About a decade earlier, in 1965, Medicare and Medicaid had been signed into law and greatly changed how the “sick poor” in Chicago and elsewhere sought and received medical care.  Dr. Young sees a dichotomy developing: the public hospitals, where doctors are paid on a salary, treat patients in order to prevent illness; the private hospitals, where doctors are paid on a fee-for-service basis, treat patients after conditions have already arisen.  He tells Studs, “Our [public hospitals’] interests are changing the social conditions that send people to our doors, treating the patient in an early stage, or better yet, preventing the conditions that make his illness take place” as opposed to his understanding of private hospitals, where “all of their interests are in the sickness.”


Pro and anti healthcare protesters vie for space in front of televison camera. Demonstration for health care in front of the Hale Boggs Federal Building, Poydras Street, New Orleans, 2009.

It is clear that healthcare in the United States will continue to be a major point of contention for voters and elected officials.  Many things in medicine have changed since this interview was recorded forty-one years ago, but much of what these three doctors discuss is still very relevant: the balance of “laying of the hands” with tests and technology, the best way to educate new doctors, and the effects of financial decisions on the health of our nation.

Cook County Hospital photo credit: By Jeff Dahl (Own work) [GFDL or CC BY-SA 4.0-3.0-2.5-2.0-1.0], via Wikimedia Commons
Protest photo credit: By Infrogmation of New Orleans (Photo by Infrogmation) [GFDL 1.2, CC BY-SA 2.0, CC BY-SA 2.5  or CC BY-SA 3.0], via Wikimedia Commons

Remembering Oscar Peterson

Oscar Peterson 1977The extraordinary jazz pianist, Oscar Peterson, died nine years ago tomorrow. He is known for his collaborative work, especially with the many incarnations of his trio and for teaching and mentoring young musicians.  He has won a Grammy for Lifetime Achievement and is an inductee in the International Jazz Hall of Fame.

In 1961, after a performance in Chicago with bassist Ray Brown and drummer Ed Thigpen, he sits down and talks with Studs.  Studs is in for a real treat – Oscar doesn’t just talk, but uses the piano to illustrate what he says.  When Studs asks about his influences, Oscar plays them for him. And when Oscar talks about his absolute pitch and ability to hear notes outside of a chord, he plays a part of a Chopin etude to demonstrate what he means.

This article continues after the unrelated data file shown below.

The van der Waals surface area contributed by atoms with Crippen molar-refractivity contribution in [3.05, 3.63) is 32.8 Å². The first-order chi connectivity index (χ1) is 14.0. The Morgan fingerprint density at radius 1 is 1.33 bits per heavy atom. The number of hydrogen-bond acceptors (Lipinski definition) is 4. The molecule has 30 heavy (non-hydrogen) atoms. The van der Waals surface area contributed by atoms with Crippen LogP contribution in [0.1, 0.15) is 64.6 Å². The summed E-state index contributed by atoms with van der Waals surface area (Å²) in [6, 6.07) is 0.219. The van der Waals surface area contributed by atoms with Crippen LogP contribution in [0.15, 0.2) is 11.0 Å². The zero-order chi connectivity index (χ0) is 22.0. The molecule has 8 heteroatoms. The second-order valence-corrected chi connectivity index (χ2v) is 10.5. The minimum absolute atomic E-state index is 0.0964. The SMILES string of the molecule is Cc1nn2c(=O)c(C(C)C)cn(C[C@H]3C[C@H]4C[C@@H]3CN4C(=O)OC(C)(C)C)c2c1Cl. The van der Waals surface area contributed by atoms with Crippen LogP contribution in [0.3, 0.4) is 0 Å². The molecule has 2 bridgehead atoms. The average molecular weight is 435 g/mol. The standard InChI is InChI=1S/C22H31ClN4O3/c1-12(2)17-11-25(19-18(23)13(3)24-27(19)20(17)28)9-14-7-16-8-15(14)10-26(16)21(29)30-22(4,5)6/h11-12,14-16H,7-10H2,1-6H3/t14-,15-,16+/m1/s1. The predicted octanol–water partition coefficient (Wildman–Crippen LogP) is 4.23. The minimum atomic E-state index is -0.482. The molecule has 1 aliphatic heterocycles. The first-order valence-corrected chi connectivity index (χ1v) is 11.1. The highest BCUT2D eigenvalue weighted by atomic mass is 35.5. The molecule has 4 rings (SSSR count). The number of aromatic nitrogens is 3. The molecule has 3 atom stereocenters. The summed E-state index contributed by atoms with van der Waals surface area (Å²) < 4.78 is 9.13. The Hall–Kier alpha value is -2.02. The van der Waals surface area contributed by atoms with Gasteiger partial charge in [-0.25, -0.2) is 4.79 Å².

This interview gives us a rare insight into how a musician thinks about his music, and how a jazz musician thinks about creating a new kind of melody.  Peterson describes himself as a player, not a writer, and we have the opportunity to hear that in action.

 

photo credit: By Tom Marcello Webster, New York, USA – Oscar Peterson portrait -1977, CC BY-SA 2.0, https://commons.wikimedia.org/w/index.php?curid=3889466

STRA gets major funding boost

We are honored and excited to announce that the Studs Terkel Radio Archive has been the recipient of a grant from the National Endowment for the Humanities. Check out the press release here!  Between now and 2020, we’ll be able to:

  • Unveil a much more extensive website including curated pages on many areas of content in the archive, and sophisticated search functions.
  • Develop a weekly podcast that features content and themes from the archive, paired with contemporary commentators.
  • Continue to encourage creative reuse of the interviews in the archive.
  • Continue to build our library of transcripts and eventually make them available online.
  • Continue our relationships with our guest curators, who help us to place Studs’ interviews in context and provide introductions to many areas of content in the archive.
  • Continue to provide opportunities for graduate and undergraduate interns.
  • Continue to offer Studs’ radio interviews to the public free of charge!

It has taken us nearly three years to reach this goal.  We are grateful to so many people: our listeners and Kickstarter supporters, our colleagues at the Chicago History Museum; our coworkers at the WFMT Radio Network; the Library of Congress, MediaBurn, our Advisory Committee, Studs’ friends and colleagues, our many interns over the years, and all the folks who have helped us get our name out there – Blank on Blank, CPL’s YOUMedia, Third Coast International Audio Festival, and more.  We couldn’t have done it without you!

Sonja Williams on Richard Durham